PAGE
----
CRACKING WISE: Don’t ‘Occupy’ my backyard


As I write this, I realize that one of the following may have occurred by the time the newspaper hits newsstands:

1.) Occupy Wall Street and its brethren will have made an indelible impact on society and everyone will have returned to their homes as heroes of a new generation;

2.) Occupiers will still be camped, hoping their choice to take up residence in parks for a few weeks can still make a difference;

3.) Everyone will have left the parks disenchanted, except for the homeless people who were being mistaken for sage veterans of the protesting world.

The entire “Occupy” movement has fascinated me since I first heard about it in early September.

A grass-roots movement made up mostly of unhappy 20-somethings, aching to vent their rage at any and all perceived enemies? I was all in, if only to laugh as it dissolved two days in because people missed being able to charge their Macbooks.

I was shocked to learn it survived its first week, especially considering that not one single ideology had been agreed upon other than “blame the rich.” (In these times, that isn’t exactly a bad political stance to take.)

Numbers grew, people fell in love with the idea of camping less than a mile from home and the idea spread beyond the northeast. Tucson’s occupation began on Oct. 15 in Armory Park, in solidarity with Occupy Phoenix and, globally, Occupy Everywhere.

By choosing Armory, Tucson-based protests have allowed the media’s light to focus on a wonderfully pleasant park (during the day) that happens to be less than 50 yards from my back gate.

And I hate that.

Not because I dislike hipster kids latching onto any movement that allows them to feel important, or because I’d like to walk around my neighborhood at night without worrying about getting cited.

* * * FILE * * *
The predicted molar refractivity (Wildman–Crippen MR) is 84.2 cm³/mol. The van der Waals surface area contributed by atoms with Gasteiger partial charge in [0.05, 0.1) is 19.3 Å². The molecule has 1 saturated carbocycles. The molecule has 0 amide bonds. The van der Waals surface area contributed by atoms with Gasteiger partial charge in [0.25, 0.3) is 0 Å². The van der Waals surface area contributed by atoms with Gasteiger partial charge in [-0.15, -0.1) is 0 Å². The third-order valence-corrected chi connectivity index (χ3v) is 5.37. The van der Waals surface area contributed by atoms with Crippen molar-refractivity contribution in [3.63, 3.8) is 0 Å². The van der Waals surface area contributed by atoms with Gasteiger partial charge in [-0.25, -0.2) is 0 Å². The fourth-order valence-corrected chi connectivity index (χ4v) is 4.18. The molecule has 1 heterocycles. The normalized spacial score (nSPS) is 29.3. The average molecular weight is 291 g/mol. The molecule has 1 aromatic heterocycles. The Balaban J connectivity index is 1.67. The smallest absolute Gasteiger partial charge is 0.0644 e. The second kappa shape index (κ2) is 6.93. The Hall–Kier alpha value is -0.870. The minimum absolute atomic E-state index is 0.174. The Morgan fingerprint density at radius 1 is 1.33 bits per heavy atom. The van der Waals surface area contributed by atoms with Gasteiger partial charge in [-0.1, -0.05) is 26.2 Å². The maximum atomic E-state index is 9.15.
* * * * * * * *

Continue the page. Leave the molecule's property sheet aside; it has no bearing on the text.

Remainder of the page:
It’s not even because they take all of the valuable street parking that I need after the five available spots at my complex get snapped up.

It’s because Occupy Tucson, in being good neighbors, screwed itself.

The Tucson Meet Yourself festival also happened to fall on the weekend of Oct. 15. It sprawled over a good portion of the downtown area, attracting thousands to the city center to bask in the glory of good art and great food.

Occupy Tucson moved its setting from Pancho Villa Park, directly in the center of the festival’s madness, to Armory Park, presumably so organizers of TMY wouldn’t withhold valuable fry bread from occupying protesters.

Though they may have been criticized for taking advantage of a beloved public festival, there’s nothing like adding the eyes of a few thousand passersby to your cause. That’s particularly true if the Internet isn’t another appendage to the visitors, like it is for most of this generation.

I support the general message. I support the right to peacefully assemble as citizens of a free democracy, even in affront to law in an effort to do so.

I even support the fact that not everyone seems to know that solidarity is everyone’s best shot for success. It’s funny to see the five people of feminist-led splinter group Occupy Tucson for Everyone at the corner of University and Park.

But it’s hard for me to support a populist-based movement seeking change when they’re so unfailingly polite. They’re willing to point the starting pistol at themselves just as the race is about to start.

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